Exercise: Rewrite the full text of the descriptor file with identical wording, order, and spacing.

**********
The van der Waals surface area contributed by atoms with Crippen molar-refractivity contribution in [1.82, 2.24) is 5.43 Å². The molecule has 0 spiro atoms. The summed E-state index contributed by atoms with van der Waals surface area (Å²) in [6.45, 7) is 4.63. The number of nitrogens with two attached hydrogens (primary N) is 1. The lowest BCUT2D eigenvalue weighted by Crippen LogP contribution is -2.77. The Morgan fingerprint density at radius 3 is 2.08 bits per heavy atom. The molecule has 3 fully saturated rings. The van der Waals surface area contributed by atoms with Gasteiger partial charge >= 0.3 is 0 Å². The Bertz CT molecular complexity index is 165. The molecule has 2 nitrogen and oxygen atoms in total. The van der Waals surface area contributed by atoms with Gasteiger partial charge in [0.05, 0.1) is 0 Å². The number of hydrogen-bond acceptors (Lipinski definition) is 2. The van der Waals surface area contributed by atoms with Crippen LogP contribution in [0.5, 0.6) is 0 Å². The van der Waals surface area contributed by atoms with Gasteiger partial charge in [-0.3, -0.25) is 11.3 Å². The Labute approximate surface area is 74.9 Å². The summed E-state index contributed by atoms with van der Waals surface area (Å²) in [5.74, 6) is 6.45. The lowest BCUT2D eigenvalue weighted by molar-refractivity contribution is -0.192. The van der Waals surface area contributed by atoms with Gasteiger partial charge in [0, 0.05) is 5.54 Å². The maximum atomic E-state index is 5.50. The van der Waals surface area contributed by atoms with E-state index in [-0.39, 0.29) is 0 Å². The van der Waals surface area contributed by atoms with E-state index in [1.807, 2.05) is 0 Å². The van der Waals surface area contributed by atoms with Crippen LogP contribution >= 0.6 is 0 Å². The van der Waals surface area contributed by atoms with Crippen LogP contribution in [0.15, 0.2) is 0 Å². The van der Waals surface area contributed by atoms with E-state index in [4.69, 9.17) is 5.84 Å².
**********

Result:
The van der Waals surface area contributed by atoms with Crippen molar-refractivity contribution in [1.82, 2.24) is 5.43 Å². The molecule has 0 spiro atoms. The summed E-state index contributed by atoms with van der Waals surface area (Å²) in [6.45, 7) is 4.63. The number of nitrogens with two attached hydrogens (primary N) is 1. The lowest BCUT2D eigenvalue weighted by Crippen LogP contribution is -2.77. The Morgan fingerprint density at radius 3 is 2.08 bits per heavy atom. The molecule has 3 fully saturated rings. The van der Waals surface area contributed by atoms with Gasteiger partial charge >= 0.3 is 0 Å². The Bertz CT molecular complexity index is 165. The molecule has 2 nitrogen and oxygen atoms in total. The van der Waals surface area contributed by atoms with Gasteiger partial charge in [0.05, 0.1) is 0 Å². The number of hydrogen-bond acceptors (Lipinski definition) is 2. The van der Waals surface area contributed by atoms with Crippen LogP contribution in [0.5, 0.6) is 0 Å². The van der Waals surface area contributed by atoms with Gasteiger partial charge in [-0.3, -0.25) is 11.3 Å². The Labute approximate surface area is 74.9 Å². The summed E-state index contributed by atoms with van der Waals surface area (Å²) in [5.74, 6) is 6.45. The lowest BCUT2D eigenvalue weighted by molar-refractivity contribution is -0.192. The van der Waals surface area contributed by atoms with Gasteiger partial charge in [0, 0.05) is 5.54 Å². The maximum atomic E-state index is 5.50. The van der Waals surface area contributed by atoms with E-state index in [-0.39, 0.29) is 0 Å². The van der Waals surface area contributed by atoms with E-state index in [1.807, 2.05) is 0 Å². The van der Waals surface area contributed by atoms with Crippen LogP contribution >= 0.6 is 0 Å². The van der Waals surface area contributed by atoms with Crippen LogP contribution in [0.15, 0.2) is 0 Å². The van der Waals surface area contributed by atoms with E-state index in [4.69, 9.17) is 5.84 Å².